Meanwhile, an exodus seems to be under way at Newstalk. The impending departure of the station's top-rated presenter Ivan Yates is compounded by a dramatic announcement on Moncrieff (Newstalk, weekdays). "I want to get serious for a second," Seán Moncrieff says on Tuesday. "This will actually be my last show on Newstalk."

As it turns out the statement must be taken with the same pinch of salt normally reserved for George Hook’s serial promises to quit radio. His delivery growing ever more arch, Moncrieff says he’s made a terrible mistake, akin to the bank guarantee. “I said that Wonder Woman was a Marvel character, not a DC Comics character,” he says, his heightened contrition giving the game away.

Whatever momentary conniptions Moncrieff’s jape may cause among his audience, and indeed with Newstalk management, it also emphasises the blandness of the item that causes the initial mistake. The interview with Tim Hanley, author of a book about Superman’s girlfriend Lois Lane – both DC Comics characters, lest there be any confusion – is a listless affair, sorely testing the host’s trademark ability to sound interested in even the most frivolous topics.

Moncrieff’s questions become ever more perfunctory, and without a zingy subject to anchor him his wry style tips into facetiousness. The wonder is that, with a daily three-hour show filled with skittish items, this doesn’t happen more often.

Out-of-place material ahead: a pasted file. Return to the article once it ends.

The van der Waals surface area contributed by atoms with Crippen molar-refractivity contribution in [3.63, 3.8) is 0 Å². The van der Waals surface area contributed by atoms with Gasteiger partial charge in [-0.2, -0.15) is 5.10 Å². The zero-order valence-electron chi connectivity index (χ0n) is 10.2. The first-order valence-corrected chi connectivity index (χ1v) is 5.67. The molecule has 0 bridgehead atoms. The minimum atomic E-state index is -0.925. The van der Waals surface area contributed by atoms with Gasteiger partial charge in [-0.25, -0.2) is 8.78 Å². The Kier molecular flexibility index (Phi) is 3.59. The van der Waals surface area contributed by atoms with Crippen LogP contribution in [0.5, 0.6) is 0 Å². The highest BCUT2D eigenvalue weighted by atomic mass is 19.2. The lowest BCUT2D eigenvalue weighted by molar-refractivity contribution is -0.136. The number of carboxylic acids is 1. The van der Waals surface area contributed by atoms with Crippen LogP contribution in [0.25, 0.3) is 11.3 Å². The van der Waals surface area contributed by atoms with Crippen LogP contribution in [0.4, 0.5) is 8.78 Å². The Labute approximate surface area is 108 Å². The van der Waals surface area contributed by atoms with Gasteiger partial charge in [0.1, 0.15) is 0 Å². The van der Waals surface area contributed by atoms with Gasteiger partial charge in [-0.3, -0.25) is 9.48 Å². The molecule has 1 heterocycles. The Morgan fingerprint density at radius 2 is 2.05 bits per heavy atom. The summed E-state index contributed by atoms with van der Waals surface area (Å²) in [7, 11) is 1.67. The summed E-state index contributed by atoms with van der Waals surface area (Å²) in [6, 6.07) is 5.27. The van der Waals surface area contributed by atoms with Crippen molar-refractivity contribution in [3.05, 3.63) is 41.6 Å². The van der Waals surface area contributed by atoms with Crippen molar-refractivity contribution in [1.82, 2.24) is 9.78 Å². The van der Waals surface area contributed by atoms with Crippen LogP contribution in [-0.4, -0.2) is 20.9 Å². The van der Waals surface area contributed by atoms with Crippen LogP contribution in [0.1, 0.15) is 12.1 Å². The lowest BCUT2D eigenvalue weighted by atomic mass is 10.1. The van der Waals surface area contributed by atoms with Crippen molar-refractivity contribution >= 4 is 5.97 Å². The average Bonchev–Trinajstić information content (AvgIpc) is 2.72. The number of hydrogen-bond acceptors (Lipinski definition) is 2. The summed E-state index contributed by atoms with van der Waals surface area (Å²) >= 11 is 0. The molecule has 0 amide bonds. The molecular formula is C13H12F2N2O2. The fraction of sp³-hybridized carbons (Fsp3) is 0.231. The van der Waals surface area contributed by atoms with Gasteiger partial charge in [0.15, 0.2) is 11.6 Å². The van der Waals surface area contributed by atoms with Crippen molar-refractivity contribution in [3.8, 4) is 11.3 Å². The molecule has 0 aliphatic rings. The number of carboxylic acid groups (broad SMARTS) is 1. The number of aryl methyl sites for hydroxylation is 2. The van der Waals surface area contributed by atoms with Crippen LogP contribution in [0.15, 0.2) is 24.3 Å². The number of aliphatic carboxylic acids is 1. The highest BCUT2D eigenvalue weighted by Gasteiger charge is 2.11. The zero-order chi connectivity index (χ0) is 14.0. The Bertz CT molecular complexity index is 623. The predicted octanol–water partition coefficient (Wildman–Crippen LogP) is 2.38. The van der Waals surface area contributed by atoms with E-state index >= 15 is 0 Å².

As for Yates, news of his exit comes in a week when he underlines how he has helped make Breakfast (Newstalk, weekdays) his station's biggest draw. As well as playing the grumpy realist to the idealist of his cohost, Chris Donoghue, he has an overlooked talent for getting the best from otherwise tricky guests.

Monday’s encounter with the former tánaiste Michael McDowell is a case in point. He can be a pugnacious interviewee, but, quizzed about his Seanad candidacy by Yates, he gives a spirited yet considered analysis of Ireland’s logjammed parliamentary system. The Dáil, he says, is a “bear pit” full of “Punch and Judy stuff”.

That said, it’s where Yates cut his teeth. With many former TDs now looking for work, a replacement might not be too hard to find.

Moment of the Week: Nocturnal confusion

For late-night listeners The Tom Dunne Show (Newstalk) is a reliable source of pleasing music and stimulating conversation about pop culture, as well as a source of good company in the form of the affable host. On Monday Dunne talks to the writer David Hepworth, whose new book claims that 1971 was rock music's greatest year. It's an entertaining conversation but a confusing one, too, when Dunne bids farewell to his guest. "David, a pleasure talking to you this morning," the host says before correcting himself and adding, "this night". At such times one wonders whether the Dunne we hear on air is a night owl or an early bird.